Desert Divers has been instrumental in bringing more Bedouins into adventure tourism in Dahab. A few years after it first started out, in 2007, 58% of their salaries and supplier payments were paid to Bedouin. Three years later, that had increased to 80%, as they began to train more Bedouin as PADI Divemasters. Several of these divemasters now run their own Bedouin-staffed businesses in Dahab.
Tanis and Said are also to be credited with opening up rock climbing in the Sinai region, providing more employment opportunities for local Bedouin to become climbing instructors.
If you stick to your culture, you can create a business that is sustainable and profitable in the long run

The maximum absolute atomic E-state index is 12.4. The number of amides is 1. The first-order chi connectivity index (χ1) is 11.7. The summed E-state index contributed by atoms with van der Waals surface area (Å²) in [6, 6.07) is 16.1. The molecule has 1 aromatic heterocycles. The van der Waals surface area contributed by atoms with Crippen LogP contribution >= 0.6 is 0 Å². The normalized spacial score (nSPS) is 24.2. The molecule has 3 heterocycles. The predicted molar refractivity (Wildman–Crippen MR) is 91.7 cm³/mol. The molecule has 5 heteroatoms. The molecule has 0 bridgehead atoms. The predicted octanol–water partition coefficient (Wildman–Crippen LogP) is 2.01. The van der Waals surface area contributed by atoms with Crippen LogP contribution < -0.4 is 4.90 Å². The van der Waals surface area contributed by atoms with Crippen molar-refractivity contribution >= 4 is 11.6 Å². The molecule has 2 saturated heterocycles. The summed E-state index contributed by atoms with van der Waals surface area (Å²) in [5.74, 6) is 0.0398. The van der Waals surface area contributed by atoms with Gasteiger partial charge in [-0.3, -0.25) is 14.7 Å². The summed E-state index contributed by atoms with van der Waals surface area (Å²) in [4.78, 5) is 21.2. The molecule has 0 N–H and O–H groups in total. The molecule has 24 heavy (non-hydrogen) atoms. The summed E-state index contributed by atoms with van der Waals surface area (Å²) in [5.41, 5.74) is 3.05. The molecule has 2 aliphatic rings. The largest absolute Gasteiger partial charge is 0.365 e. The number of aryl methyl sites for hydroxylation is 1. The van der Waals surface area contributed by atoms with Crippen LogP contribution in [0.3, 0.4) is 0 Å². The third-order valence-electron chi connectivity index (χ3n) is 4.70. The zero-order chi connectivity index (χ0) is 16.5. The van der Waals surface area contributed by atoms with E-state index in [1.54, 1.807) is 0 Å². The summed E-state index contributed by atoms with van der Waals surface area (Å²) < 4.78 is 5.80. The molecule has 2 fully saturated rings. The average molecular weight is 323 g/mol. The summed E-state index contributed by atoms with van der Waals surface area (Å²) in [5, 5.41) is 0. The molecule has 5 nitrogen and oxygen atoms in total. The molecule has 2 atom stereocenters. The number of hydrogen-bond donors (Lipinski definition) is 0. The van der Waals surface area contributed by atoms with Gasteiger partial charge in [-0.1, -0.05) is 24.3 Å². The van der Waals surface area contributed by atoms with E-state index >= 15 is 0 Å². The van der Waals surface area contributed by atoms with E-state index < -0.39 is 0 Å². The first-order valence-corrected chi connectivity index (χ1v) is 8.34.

“All the rock climbing development here happened through our self investment. Every year we get a small amount of money and open up three or four routes. Now in the Sinai we have more than 50 routes,” Said says.
Desert Divers want to stand as an example of how you can learn from other cultures while respecting your own, and helping provide for your community.
“We promote Bedouin culture,” Tanis said. “It’s good for young people to see. There’s this impetus now for you to get the house, get the car, get married, which can be a lot of pressure. But you don’t have to go down the path of mass tourism. You might get some quick money but that’s it. If you stick to your culture, you can create a business that is sustainable and profitable in the long run.”
Inspired? Check out our Nomadic Trek through Egypt's Sinai Desert and our Rock Climb, Hike and Snorkel in Egypt Adventure, both managed and staffed by Bedouin people.